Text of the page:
Friday, December 19, 2014

The Odd Men Out, part 1: Dynamic Breakers

So for the next two days, I thought I'd take a look at a pair of records by a couple of the more overlooked and forgotten releases in old school rap history. They also happen to share an interesting connection. Up first is a record by The Dynamic Breakers... without Total Control.

See, the Dynamic Breakers/ Dynamic Rockers were a break-dancing crew (I know, you never would've guessed) in the movement's heyday. They were one of the biggest and most well known right behind Rocksteady Crew and the New York City Breakers. So, they were great dancers, not rappers or musicians. But in the 80s, everybody was getting deals. Rocksteady had an album, graf writers like Futura 2000 and Fab 5 Freddy were getting money to make records. And so it followed that Sunnyview Records signed The Dynamic Breakers in 1984.

I once interviewed Cozmo D (of Newcleus, of course, who were Sunnyview's biggest hip-hop act), who did the music for that record; and he explained how it went down better than I could, "Now, they already tried to do a record, and they had these cats named Total Control who were rapping for them. Now they broke off with the managers, so Joe comes and gets us to produce a new track for the rap record. So we helped them write rhymes, and he gets Total Control to come in, too. So we do a whole new beat, called 'Dynamic' and Total Control are on there, but they didn’t get any credit… just the Dynamic Breakers. So the whole thing is Total Control rapping with Dynamic Breakers coming through with some weak raps here and there, because they were horrible. We had written rhymes for them, but they were really horrible so they had to get Total Control back in."

So yeah, Total Control never got credited as the artists on that record, but the song was at least titled "Dynamic (Total Control)" on the original 12" label. And it's a hot record. The MCs Dynamike and Frankie Dee rock pretty well over a fresh track by Cozmo, and their DJ even gets in some nice little scratching. The Dynamic Breakers parts are really brief, like cameos. There's just one part near the end where each member goes, "I'm Deuce. (He's Deuce!) And I'm just too fresh. You can put me on the floor and put me to the test." And they repeat that with each of the Breakers putting their own name into that couplet. All the other rapping is by Total Control. And while the record never became a huge hit, it's definitely a well-regarded electro-hop record that has stood the test of time. You'll still hear old school heads bring it up and copies still pass back and forth amongst record collectors.

But you know what record people don't talk about? "Kim," the follow-up record The Dynamic Breakers did in '85, without Total Control. This was their second and last single, which they did all on their own. You know, except musically. It's credited as a "Newcleus production," and instrumentally it's pretty fresh. It's a little more rock-ish with some live guitars, but still funky electro. It sort of reminds me of a softer "The Mexican" by Jellybean, except with raps.

Yeah, the raps. If the guys from Total Control ever wanted a little vindication, to support claims that they're responsible for the strength of "Dynamic," this experiment without them definitely demonstrates how keenly their absence is felt.Their voices, stilted flows and super-simple rhyme schemes are amateur, just riding the line of being embarrassing. The rhymes are contrived, too, like, "what's this all about? I don't wanna shout. Who's the guy you're seeing, does he have clout?" Or, "only a fool would fall for that kind of trap. That's why I'm singing to you this rap." Admittedly, some of the guys are vocally stronger than others, but it's the catchy instrumental really saves them. And it helps that they went for a concept song rather than freestyles to show off their (lack of) skills.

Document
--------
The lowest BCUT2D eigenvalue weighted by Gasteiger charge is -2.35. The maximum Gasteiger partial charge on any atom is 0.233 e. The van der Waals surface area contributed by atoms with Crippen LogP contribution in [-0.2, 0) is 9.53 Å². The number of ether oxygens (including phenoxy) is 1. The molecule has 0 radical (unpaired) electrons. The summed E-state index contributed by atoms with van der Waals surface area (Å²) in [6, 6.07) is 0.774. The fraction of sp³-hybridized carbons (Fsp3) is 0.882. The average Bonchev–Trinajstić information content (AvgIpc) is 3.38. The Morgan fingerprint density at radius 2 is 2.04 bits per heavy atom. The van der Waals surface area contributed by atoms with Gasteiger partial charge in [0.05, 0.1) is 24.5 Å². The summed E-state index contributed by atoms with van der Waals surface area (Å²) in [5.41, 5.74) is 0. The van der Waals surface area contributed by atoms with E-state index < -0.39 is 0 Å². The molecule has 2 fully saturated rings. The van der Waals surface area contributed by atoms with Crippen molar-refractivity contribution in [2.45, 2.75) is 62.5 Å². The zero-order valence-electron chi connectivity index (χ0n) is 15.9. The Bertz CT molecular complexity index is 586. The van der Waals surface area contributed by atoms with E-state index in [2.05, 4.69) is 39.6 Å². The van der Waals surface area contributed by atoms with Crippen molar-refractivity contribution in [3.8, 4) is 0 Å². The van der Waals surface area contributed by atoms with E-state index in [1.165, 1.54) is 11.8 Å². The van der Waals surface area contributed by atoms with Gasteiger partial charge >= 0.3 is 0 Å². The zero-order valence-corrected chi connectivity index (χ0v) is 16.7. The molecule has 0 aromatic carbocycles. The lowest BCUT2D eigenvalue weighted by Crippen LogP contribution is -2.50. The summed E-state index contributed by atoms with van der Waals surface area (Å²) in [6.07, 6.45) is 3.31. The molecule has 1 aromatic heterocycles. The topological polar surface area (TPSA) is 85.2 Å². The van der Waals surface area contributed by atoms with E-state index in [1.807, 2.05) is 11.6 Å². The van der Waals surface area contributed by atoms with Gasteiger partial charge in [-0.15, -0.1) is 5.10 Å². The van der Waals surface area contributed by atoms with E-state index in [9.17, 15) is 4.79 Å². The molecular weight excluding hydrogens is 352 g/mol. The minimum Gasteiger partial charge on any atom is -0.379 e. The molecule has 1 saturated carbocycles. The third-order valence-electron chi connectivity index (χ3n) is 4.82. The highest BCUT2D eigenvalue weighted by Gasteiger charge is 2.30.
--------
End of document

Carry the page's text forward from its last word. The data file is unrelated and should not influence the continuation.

Like the title suggests, it's about a girl named Kim (not to be confused with Biz Markie's thing) who they're sweating but who may not like them back. In other words, a Roxanne record, except this time she's named Kim. Except with no clever or amusing raps. This time the rhymes are entirely generic and the weight is carried by a Newcleus-y instrumental. But... that's not a terrible thing. It really does sound good, and the Roxanne concept certainly worked for a reason. I actually do rather like this record.

I do wonder how they came upon the name "Kim" for this record. Apart from being a single syllable name they can shout for the hook, it could be any girl's name. And The Dynamic Breakers already had a member named Kim. Kim-A-Kaze wasn't involved with either of the records, but she was a dancer with the crew who formed a smaller, spin-off group called the Dynamic Dolls, who had just appeared in Beat Street the year before. She also choreographed the famous break dance performance for Ronald Reagan. I don't think the song's actually meant to be about her (if so, there must be some fascinatingly tumultuous behind-the-scenes stories of her running around breaking all the guys' hearts), but there's a good chance they chose the name as a deliberate reference. I mean, you can't go around performing a song where you're constantly professing your love and desire for a girl named Kim and not make the connection that one of the people on stage with you is named Kim, right?

So yeah. After hearing this, it's not surprising that the Breakers' recording careers didn't continue. But, taken on its own, this single is actually quite enjoyable. And check back tomorrow for another interesting little off-shoot record that time forgot tomorrow.

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